Making Space:Sensing Place

In October 2009, along with artist Thurle Wright, I was awarded a Making Space:Sensing Place Fellowship; part of the HAT: Here and There International Exchange Programme, managed by A Fine Line:Cultural Practice. The Fellowship includes residencies with Britto Arts in Dhaka, Bangladesh, with Arts Reverie in Ahmedabad, Gujarat, with The V&A Museum of Childhood, Bethnal Green, London and with The Harley Gallery, Nottinghamshire. Working and collaborating with artists and craftspeople from the UK, Bangladesh and India, responding to the collections and spaces we encounter and sharing these experiences through a touring exhibition and educational workshops.

This blog, which is still developing and being added to, is a record of my experiences during the MS:SP Fellowship. Steven Follen.

Saturday, 10 April 2010

Still Landing

Made a brief and unplanned presentation this week to the Art & Design Foundation students at City College of some of the films of craftspeople working in both Bangladesh and Gujarat. The films prompted some debate about the economics of crafts and lots of questions and subsequent talk about the nature of craft and design in theses countries. Both staff and students were really interested and there was a silence and stillness in the room as they watched. It was great to see them learning and engaged in what they were seeing, to share what I had experienced as part of the fellowship and get responses to what I had produced. - (they even applauded at the end a lovely surprise!).
Since returning I have been brought back into the reality of juggling work, teaching, being a father and a husband whilst grabbing snippets to reflect on the amazing experience I have had. The time and space to think, look, observe, record and just absorb has been wonderfully refreshing and personally shifting. I have flashbacks - vivid scenes of places I visited on the fellowship, some stills and some moving images. I want to get into the thirty + DVD's of data - images and films - to start filtering, re-experiencing, contextualising and responding creatively to what I have seen. At the moment I'm struggling to find the space to do this. Since returning I have been very fortunate to be proposed and offered new projects and possibilities which are exciting developments of the MSSP fellowship and new ventures - work must go on and deadlines must be met, money earnt.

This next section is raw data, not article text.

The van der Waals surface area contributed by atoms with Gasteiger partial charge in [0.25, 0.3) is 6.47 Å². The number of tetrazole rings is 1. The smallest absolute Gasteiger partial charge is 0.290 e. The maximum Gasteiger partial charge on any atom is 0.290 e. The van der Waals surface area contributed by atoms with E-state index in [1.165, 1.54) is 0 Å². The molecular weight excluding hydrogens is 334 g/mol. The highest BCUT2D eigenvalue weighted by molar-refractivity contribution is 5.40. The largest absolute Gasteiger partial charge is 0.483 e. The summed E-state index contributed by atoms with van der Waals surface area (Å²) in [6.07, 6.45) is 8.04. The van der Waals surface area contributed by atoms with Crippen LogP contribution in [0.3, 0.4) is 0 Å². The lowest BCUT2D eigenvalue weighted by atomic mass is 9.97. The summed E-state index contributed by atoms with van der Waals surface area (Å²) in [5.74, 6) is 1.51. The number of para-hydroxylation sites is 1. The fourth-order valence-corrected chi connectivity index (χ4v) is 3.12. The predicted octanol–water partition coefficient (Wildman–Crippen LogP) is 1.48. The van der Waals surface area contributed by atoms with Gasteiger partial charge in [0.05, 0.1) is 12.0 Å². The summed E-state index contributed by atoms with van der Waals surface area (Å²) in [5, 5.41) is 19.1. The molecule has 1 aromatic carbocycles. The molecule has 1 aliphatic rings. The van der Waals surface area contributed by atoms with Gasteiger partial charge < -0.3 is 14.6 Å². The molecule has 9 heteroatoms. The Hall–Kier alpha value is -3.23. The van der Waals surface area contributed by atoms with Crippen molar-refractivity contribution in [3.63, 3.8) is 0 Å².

I've started to 'Backfill" the blog, adding images, text and films on the days I hadn't covered ( resizing the photos and selecting through them was taking lots of time whilst away and I thought it better to be out looking rather than sitting in front of a computer). I'm sorting through the imagery, the books and papers as well as the collections of objects I brought / sent back from both Bangladesh and Gujarat, picking out things. The flashbacks and thoughts I have, get noted down in my sketchbook and  we've cooked and eaten food I experienced on my travels. All aspects of filtering and evaluating what may have the potential for further development.
I have enjoyed the photography, - it became a new tool, something I hadn't used much in my work and I have been looking at other photographers and there work in a very different way, even looking at possible routes of study in the subject. I started to explore the weaving the bamboo baskets and fans. The metal baskets and textiles are displayed in my studio space and around the house, helping me make connections and promting ideas and memories. I tried cutting fine strips of steel to use to weave a basket and explore how the metal basket from Bangladesh was made - just to try to reproduce it - to understand how the material might work. Unfortunately the guillotine couldn't cope with such fine strips and they buckled and bent. I need to explore other ways of getting thin strips of metal cut without them folding or twisting.... laser/ water-jet cutting? rolling wire?

I decided to use some of the raw cotton paper from the Ghandi Ashram factory to undertake some tests in weaving too. decided to laser cut the strips out, and spent some time testing out different widths and settings on the laser - whilst they were cutting the patterns looked like the rows of rice drying at the rice mills in Bangladesh.
Off to the Harley next week to meet up with the rest of the project team and the artists who have come over to the UK.